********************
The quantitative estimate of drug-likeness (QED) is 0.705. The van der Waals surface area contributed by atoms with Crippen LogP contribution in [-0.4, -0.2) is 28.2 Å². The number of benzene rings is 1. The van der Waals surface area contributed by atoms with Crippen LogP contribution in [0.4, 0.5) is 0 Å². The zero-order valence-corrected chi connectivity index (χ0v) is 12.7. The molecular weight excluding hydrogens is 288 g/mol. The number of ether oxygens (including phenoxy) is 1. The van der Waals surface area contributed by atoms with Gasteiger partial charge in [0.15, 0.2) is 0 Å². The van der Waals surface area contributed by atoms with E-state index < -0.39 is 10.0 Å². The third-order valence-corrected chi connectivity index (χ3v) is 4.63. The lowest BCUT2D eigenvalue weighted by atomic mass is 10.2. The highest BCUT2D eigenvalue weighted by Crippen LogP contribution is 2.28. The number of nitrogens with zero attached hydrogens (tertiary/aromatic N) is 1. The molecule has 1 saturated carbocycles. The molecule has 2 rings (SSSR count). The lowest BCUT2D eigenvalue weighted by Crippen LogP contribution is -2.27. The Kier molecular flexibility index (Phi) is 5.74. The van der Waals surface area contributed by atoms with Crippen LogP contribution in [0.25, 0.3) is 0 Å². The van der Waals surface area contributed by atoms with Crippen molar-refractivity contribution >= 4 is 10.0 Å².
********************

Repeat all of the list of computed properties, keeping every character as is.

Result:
The quantitative estimate of drug-likeness (QED) is 0.705. The van der Waals surface area contributed by atoms with Crippen LogP contribution in [-0.4, -0.2) is 28.2 Å². The number of benzene rings is 1. The van der Waals surface area contributed by atoms with Crippen LogP contribution in [0.4, 0.5) is 0 Å². The zero-order valence-corrected chi connectivity index (χ0v) is 12.7. The molecular weight excluding hydrogens is 288 g/mol. The number of ether oxygens (including phenoxy) is 1. The van der Waals surface area contributed by atoms with Gasteiger partial charge in [0.15, 0.2) is 0 Å². The van der Waals surface area contributed by atoms with E-state index < -0.39 is 10.0 Å². The third-order valence-corrected chi connectivity index (χ3v) is 4.63. The lowest BCUT2D eigenvalue weighted by atomic mass is 10.2. The highest BCUT2D eigenvalue weighted by Crippen LogP contribution is 2.28. The number of nitrogens with zero attached hydrogens (tertiary/aromatic N) is 1. The molecule has 1 saturated carbocycles. The molecule has 2 rings (SSSR count). The lowest BCUT2D eigenvalue weighted by Crippen LogP contribution is -2.27. The Kier molecular flexibility index (Phi) is 5.74. The van der Waals surface area contributed by atoms with Crippen LogP contribution in [0.25, 0.3) is 0 Å². The van der Waals surface area contributed by atoms with Crippen molar-refractivity contribution >= 4 is 10.0 Å².